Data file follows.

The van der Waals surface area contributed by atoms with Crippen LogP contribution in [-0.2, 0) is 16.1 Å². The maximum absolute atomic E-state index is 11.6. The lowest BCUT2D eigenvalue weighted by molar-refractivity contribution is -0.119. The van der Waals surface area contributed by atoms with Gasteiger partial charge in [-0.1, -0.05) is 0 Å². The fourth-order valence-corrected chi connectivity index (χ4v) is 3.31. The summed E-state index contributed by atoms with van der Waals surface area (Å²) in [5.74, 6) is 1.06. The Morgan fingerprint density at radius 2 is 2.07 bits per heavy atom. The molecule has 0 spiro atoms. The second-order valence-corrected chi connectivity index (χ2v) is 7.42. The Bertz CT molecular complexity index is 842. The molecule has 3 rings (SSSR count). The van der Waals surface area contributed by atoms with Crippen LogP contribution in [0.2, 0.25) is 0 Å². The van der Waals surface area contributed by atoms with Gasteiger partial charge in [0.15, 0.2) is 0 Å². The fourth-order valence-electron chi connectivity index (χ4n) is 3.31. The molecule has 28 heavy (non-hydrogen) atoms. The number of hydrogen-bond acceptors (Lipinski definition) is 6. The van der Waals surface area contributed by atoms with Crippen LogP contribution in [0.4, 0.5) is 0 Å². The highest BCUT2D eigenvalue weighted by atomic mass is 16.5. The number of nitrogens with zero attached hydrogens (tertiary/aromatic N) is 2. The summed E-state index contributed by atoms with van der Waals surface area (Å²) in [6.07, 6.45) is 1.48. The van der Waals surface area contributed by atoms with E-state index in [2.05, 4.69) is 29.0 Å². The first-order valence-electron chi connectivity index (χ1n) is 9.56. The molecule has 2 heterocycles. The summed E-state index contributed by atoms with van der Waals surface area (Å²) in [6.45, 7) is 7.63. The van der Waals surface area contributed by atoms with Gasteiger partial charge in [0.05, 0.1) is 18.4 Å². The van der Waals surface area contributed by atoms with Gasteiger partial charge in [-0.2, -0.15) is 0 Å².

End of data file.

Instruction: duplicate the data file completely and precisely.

The van der Waals surface area contributed by atoms with Crippen LogP contribution in [-0.2, 0) is 16.1 Å². The maximum absolute atomic E-state index is 11.6. The lowest BCUT2D eigenvalue weighted by molar-refractivity contribution is -0.119. The van der Waals surface area contributed by atoms with Gasteiger partial charge in [-0.1, -0.05) is 0 Å². The fourth-order valence-corrected chi connectivity index (χ4v) is 3.31. The summed E-state index contributed by atoms with van der Waals surface area (Å²) in [5.74, 6) is 1.06. The Morgan fingerprint density at radius 2 is 2.07 bits per heavy atom. The molecule has 0 spiro atoms. The second-order valence-corrected chi connectivity index (χ2v) is 7.42. The Bertz CT molecular complexity index is 842. The molecule has 3 rings (SSSR count). The van der Waals surface area contributed by atoms with Crippen LogP contribution in [0.2, 0.25) is 0 Å². The van der Waals surface area contributed by atoms with Gasteiger partial charge in [0.15, 0.2) is 0 Å². The fourth-order valence-electron chi connectivity index (χ4n) is 3.31. The molecule has 28 heavy (non-hydrogen) atoms. The number of hydrogen-bond acceptors (Lipinski definition) is 6. The van der Waals surface area contributed by atoms with Crippen LogP contribution in [0.4, 0.5) is 0 Å². The highest BCUT2D eigenvalue weighted by atomic mass is 16.5. The number of nitrogens with zero attached hydrogens (tertiary/aromatic N) is 2. The summed E-state index contributed by atoms with van der Waals surface area (Å²) in [6.07, 6.45) is 1.48. The van der Waals surface area contributed by atoms with E-state index in [2.05, 4.69) is 29.0 Å². The first-order valence-electron chi connectivity index (χ1n) is 9.56. The molecule has 2 heterocycles. The summed E-state index contributed by atoms with van der Waals surface area (Å²) in [6.45, 7) is 7.63. The van der Waals surface area contributed by atoms with Gasteiger partial charge in [0.05, 0.1) is 18.4 Å². The van der Waals surface area contributed by atoms with Gasteiger partial charge in [-0.2, -0.15) is 0 Å².